7 Tips To Give Your Music Video A Professional Touch

From Coldplay’s enchanting India-themed video of their song Hymn for the Weekend to the fancy effects and eye-popping imagery in Ritviz’s Barso, music videos have always proven to be attractive and engaging. Perhaps you and your band want to make a music video for your latest song but don’t quite know how to go about it. Then this article is just what you need: a guide to make a professional music video. 

What editing techniques should you use in your video? How to make a video with photos and music? Questions like these and many more will be answered in the seven tips given below. 

How to Make Your Music Videos Professional

There are several video editing tools like that of InVideo available online, some of which are free. Not all editors have all the features, but the tips given below are generic, and you should be able to implement them on most editors. 

1. The Visual Content Must be Relevant to the Music

Normally, a video will have a song in the background to assist the visual content, but in a music video, the roles reverse. The song is the main content, and the video is just to enhance the effect. But it’s important that the video and song go hand in hand and not appear as two separate entities. 

The video can have a recording of the people playing and singing the song (like Hey Jude), or it can have the artists performing while also acting out something else (A Sky Full of Stars), or it can have just visuals that narrate a story (Sage) or random patterns and graphics. 

All these can be made effective but plan well ahead of making the video which type it is that you want it to be. 

2. Hire a Professional Videographer

If you have decided that the video is going to be one of the first two categories, it is advisable to hire a professional videographer to shoot the video (if your friend or acquaintance is one who can do the job at a cheaper rate, great!). This serves a couple of purposes. One, you don’t have to worry about high-end equipment to shoot and two, a videographer will have a much better idea of how to exactly capture the scene to make it most appealing: when to zoom in on the instruments, when to take a group shot and so on.

Ultimately, the video has to be interesting to look at. Even if the song is the focus, a bad video can put off any viewer, taking away their attention from the music too. 

3. Pretend like You are Making a Movie

What this means is that, once the song is ready and you are about to shoot the video, you want all the musicians to act well. They don’t have to give award-winning performances, but they have to be charismatic enough. Apart from acting, various other aspects come into play – for example, a location scout may be needed if you want to make it fancy, or a simple setting in your neighborhood or college could work too.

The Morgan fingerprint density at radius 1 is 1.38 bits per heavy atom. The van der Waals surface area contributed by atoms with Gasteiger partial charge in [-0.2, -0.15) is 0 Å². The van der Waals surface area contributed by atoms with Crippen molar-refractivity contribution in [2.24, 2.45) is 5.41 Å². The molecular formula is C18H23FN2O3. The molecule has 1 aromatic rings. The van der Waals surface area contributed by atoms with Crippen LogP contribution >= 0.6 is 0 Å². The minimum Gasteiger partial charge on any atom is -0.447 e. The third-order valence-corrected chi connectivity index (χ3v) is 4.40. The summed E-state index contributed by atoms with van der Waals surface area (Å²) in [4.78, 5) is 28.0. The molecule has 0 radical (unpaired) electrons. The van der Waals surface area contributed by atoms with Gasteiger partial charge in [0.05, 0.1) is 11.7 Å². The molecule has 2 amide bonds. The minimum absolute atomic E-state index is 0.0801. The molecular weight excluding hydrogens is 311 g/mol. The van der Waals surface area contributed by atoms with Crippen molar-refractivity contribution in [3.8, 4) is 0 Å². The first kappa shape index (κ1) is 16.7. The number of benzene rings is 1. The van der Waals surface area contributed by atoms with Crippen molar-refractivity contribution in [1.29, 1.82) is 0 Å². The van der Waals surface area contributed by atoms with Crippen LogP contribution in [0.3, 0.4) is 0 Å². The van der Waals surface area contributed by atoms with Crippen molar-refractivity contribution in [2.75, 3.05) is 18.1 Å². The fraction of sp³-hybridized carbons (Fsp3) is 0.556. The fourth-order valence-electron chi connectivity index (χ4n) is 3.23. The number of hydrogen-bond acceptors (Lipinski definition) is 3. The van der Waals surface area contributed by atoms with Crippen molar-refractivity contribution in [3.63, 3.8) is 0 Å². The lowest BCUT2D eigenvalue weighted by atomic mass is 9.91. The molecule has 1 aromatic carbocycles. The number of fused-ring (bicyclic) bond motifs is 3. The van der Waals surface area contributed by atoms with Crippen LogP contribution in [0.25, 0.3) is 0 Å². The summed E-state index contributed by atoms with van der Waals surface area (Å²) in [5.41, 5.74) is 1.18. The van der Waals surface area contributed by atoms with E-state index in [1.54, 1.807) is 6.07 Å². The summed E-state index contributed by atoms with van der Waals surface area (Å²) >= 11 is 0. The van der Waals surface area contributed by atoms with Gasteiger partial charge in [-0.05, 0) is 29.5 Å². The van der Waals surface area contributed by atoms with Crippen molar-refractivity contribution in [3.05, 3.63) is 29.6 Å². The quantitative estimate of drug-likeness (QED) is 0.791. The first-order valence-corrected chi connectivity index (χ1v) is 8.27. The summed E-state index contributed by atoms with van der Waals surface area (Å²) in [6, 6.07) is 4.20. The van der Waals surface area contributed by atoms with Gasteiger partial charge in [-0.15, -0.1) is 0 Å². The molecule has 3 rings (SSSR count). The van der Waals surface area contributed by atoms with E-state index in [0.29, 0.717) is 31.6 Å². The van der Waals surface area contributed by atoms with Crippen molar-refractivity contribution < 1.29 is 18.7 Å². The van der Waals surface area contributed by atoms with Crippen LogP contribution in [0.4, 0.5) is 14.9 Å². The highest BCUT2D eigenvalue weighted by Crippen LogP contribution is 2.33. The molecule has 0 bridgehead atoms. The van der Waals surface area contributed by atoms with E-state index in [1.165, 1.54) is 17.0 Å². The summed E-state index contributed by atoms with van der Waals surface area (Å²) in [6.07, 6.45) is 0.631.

The entire video doesn’t have to be shot. You can exploit whatever software is at your disposal, as discussed below. 

4. Make Use of Video Editing Software

The constraint you have in a music video is the duration of the song – that is fixed, and your video story or content has to fit that time interval, with a shortage or excess of perhaps 10 or 15 seconds. After shooting the sequences or making the graphic video content, use video editing software applications to stitch together the content to match the duration of the song. You might have to sync certain video bits to certain parts of the song, so assemble those first and edit the rest of the sequences around these. 

5. Try Out Picture Slideshows

Picture slideshows are common in music videos. If you decide making a video is too expensive or if you decide that a photo montage is more attractive instead, you can make use of free slideshow makers with music to help you in making the music video. The added advantage of this is that it is easy to adjust the timing and sync music and video because there are no continuous or moving shots. 

Again, it is important to keep the content relevant. Picture slideshows can narrate a story of their own, or you can compile a set of images taken during the making of the video to make it more wholesome. 

6. Apply Other Visual Effects

Like any other video, you can use the plethora of visual effects available in your editing software like filters, slow-motion effects, transitions, and so on. It is good to be creative and explore a lot of effects, but don’t overdo it. Remember, you don’t want to draw focus away from the music. 

Coldplay’s Up and Up is a good example of this: the video has a wide range of fantasy elements and grand visuals that go well with the lyrics. 

7. Show the  Lyrics on the Screen

Lyric videos do exactly this, but if you want to go the extra mile, you can make a music video with music, visuals and incorporate the lyrics into the visuals in a clever way. For example, the scene can have someone writing on a book, and the camera can hover over the page to show the lyrics. Apart from lyrics, you can also display the closing credits and other details of the song or video on the screen before or after the song. 

Doing this brings together all the techniques mentioned above and makes your video stand apart. Visual effects come in handy if you want to make the lyrics stand out from that particular shot on screen. Jason Mraz’s 93 Million Miles’ music video is a good example of this. 

Make Your Video Today!

Whether it is to support a song that your college band composed or for a wedding video montage, these seven tips are guaranteed to give your music videos a professional touch. Make use of all the video and audio editors you can get and remember to be as creative as possible.